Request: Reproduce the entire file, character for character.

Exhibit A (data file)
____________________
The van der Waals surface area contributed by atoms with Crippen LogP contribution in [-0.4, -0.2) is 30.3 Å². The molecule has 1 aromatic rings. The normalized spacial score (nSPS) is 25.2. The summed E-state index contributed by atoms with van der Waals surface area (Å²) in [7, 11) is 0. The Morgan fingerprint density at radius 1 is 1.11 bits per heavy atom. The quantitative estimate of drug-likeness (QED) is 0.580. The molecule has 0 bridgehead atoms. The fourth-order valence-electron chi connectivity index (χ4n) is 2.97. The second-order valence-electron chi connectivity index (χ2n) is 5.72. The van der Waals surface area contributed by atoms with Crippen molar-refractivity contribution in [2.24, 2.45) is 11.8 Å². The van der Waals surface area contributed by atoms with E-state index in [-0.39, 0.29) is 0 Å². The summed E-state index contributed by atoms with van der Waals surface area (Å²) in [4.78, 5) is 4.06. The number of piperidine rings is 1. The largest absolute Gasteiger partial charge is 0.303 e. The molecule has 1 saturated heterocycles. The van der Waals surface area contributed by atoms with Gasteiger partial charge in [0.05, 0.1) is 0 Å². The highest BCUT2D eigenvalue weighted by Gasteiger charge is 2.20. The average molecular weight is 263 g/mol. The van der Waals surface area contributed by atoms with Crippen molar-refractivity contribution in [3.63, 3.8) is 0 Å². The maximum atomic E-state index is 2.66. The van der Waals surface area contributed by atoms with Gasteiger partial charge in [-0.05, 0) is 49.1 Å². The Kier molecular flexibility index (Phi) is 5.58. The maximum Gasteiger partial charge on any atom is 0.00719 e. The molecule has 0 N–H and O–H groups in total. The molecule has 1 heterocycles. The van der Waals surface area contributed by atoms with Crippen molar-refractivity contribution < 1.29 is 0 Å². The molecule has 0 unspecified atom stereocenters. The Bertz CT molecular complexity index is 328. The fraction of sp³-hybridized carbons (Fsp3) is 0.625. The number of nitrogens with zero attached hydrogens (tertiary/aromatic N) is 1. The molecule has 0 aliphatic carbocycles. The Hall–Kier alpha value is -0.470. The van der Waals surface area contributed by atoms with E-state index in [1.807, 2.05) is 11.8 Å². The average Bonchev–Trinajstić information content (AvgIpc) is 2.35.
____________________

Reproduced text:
The van der Waals surface area contributed by atoms with Crippen LogP contribution in [-0.4, -0.2) is 30.3 Å². The molecule has 1 aromatic rings. The normalized spacial score (nSPS) is 25.2. The summed E-state index contributed by atoms with van der Waals surface area (Å²) in [7, 11) is 0. The Morgan fingerprint density at radius 1 is 1.11 bits per heavy atom. The quantitative estimate of drug-likeness (QED) is 0.580. The molecule has 0 bridgehead atoms. The fourth-order valence-electron chi connectivity index (χ4n) is 2.97. The second-order valence-electron chi connectivity index (χ2n) is 5.72. The van der Waals surface area contributed by atoms with Crippen molar-refractivity contribution in [2.24, 2.45) is 11.8 Å². The van der Waals surface area contributed by atoms with E-state index in [-0.39, 0.29) is 0 Å². The summed E-state index contributed by atoms with van der Waals surface area (Å²) in [4.78, 5) is 4.06. The number of piperidine rings is 1. The largest absolute Gasteiger partial charge is 0.303 e. The molecule has 1 saturated heterocycles. The van der Waals surface area contributed by atoms with Gasteiger partial charge in [0.05, 0.1) is 0 Å². The highest BCUT2D eigenvalue weighted by Gasteiger charge is 2.20. The average molecular weight is 263 g/mol. The van der Waals surface area contributed by atoms with Crippen molar-refractivity contribution in [3.63, 3.8) is 0 Å². The maximum atomic E-state index is 2.66. The van der Waals surface area contributed by atoms with Gasteiger partial charge in [-0.05, 0) is 49.1 Å². The Kier molecular flexibility index (Phi) is 5.58. The maximum Gasteiger partial charge on any atom is 0.00719 e. The molecule has 0 N–H and O–H groups in total. The molecule has 1 heterocycles. The van der Waals surface area contributed by atoms with Crippen molar-refractivity contribution < 1.29 is 0 Å². The molecule has 0 unspecified atom stereocenters. The Bertz CT molecular complexity index is 328. The fraction of sp³-hybridized carbons (Fsp3) is 0.625. The number of nitrogens with zero attached hydrogens (tertiary/aromatic N) is 1. The molecule has 0 aliphatic carbocycles. The Hall–Kier alpha value is -0.470. The van der Waals surface area contributed by atoms with E-state index in [1.807, 2.05) is 11.8 Å². The average Bonchev–Trinajstić information content (AvgIpc) is 2.35.